Start with a goal of simply taking a daily walk — start slow so that you don’t feel overwhelmed. In no time, you’ll notice an improvement in your energy levels and a reduction in stress, anxiety, and feelings of hopelessness. The extra strength and stamina will help you get more done, too. It might even lead to greater self-confidence — which can be just as good for mental health as getting physical activity is!
Weight Lifting Relieves Depression And Anxiety
There are many documented benefits of weight lifting, and weightlifting can also be a great way to help relieve depression and anxiety. Lifting weights produces a response in your central nervous system called mental fatigue.
This feeling lasts for about 15 minutes after you’re done lifting, but it helps you feel less depressed and anxious. The more often you lift weights, the more often you’ll have that feeling; consequently, your stress level will decrease over time. Using resistance bands or light weights is a good idea if you have existing injuries that prevent full body weight lifting.
While depression and anxiety disorders affect millions of people each year, it’s still important to remember that there are lots of treatment options available. If you suffer from depression or anxiety, talking to a therapist is an effective way to learn about different strategies for overcoming those symptoms.
If you’re looking for more self-directed treatment, consider exercising more regularly. Aside from offering a range of other benefits, such as improving cardiovascular function and promoting weight loss, research shows that cardiovascular activity may also help with mood regulation.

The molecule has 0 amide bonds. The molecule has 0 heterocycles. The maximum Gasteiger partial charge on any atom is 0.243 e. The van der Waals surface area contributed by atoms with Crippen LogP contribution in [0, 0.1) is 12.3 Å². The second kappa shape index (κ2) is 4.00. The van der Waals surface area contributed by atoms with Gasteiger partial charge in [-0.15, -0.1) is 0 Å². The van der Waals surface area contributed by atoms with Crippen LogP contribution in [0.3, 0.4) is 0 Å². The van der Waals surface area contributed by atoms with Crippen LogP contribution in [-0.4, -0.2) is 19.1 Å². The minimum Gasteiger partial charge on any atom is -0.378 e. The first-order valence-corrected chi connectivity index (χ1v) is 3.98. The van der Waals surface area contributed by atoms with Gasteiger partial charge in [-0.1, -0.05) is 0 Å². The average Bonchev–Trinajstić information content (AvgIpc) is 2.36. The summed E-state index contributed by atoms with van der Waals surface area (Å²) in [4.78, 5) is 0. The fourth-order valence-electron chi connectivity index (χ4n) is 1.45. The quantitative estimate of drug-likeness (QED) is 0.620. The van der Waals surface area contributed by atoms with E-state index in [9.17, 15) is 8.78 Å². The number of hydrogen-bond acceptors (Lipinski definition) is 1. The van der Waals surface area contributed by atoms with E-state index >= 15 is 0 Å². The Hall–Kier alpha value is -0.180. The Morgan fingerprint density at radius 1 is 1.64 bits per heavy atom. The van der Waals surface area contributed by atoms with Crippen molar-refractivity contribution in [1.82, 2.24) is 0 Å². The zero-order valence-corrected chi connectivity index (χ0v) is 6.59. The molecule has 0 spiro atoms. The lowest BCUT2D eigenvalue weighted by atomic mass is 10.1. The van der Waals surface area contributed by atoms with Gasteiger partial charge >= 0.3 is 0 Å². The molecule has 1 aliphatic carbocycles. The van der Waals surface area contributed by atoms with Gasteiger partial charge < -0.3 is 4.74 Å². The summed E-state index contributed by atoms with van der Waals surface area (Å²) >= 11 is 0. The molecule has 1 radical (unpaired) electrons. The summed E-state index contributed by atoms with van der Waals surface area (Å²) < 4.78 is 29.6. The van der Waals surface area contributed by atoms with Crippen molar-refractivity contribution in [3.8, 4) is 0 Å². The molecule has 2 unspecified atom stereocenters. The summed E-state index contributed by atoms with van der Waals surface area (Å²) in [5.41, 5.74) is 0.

For many people, weight lifting relieves depression and anxiety by giving them a sense of accomplishment and control over their own mental well-being.
Strength Training Keeps You Young And Energized
Strength training is one of those activities that you know has benefits for you and your body. You feel young, energized, and get in good shape—but you may not know that it also keeps your brain healthier for longer. Research shows a high level of muscle mass can help keep your mind sharper as you age; physical activity is a cornerstone of brain health.
It’s easy to convince yourself that another day on the couch or lying on an elliptical won’t hurt anything—but it will. Getting active can help keep you living a vibrant life well into old age!
By investing in a strength training routine that keeps you young and energized, you’re not only protecting yourself against age-related decline but helping reduce your risk of depression. Depression is linked with cardiovascular disease, which puts you at risk for heart attack and stroke.
In fact, each year depression results in 325 million days of disability around the world; three years earlier than if people hadn’t been suffering from depression. To start feeling younger, healthier, and more energized, try adding some strength training to your weekly routine! It may be just what you need to give your life a boost!
Exerpy is a mental health company that focuses on using exercise as therapy for those dealing with mental health concerns. If you’re finding yourself in that boat, you should give Exerpy a try. They offer a free trial that lasts a week in duration, and that’s more than enough to give you the head start you need towards feeling better.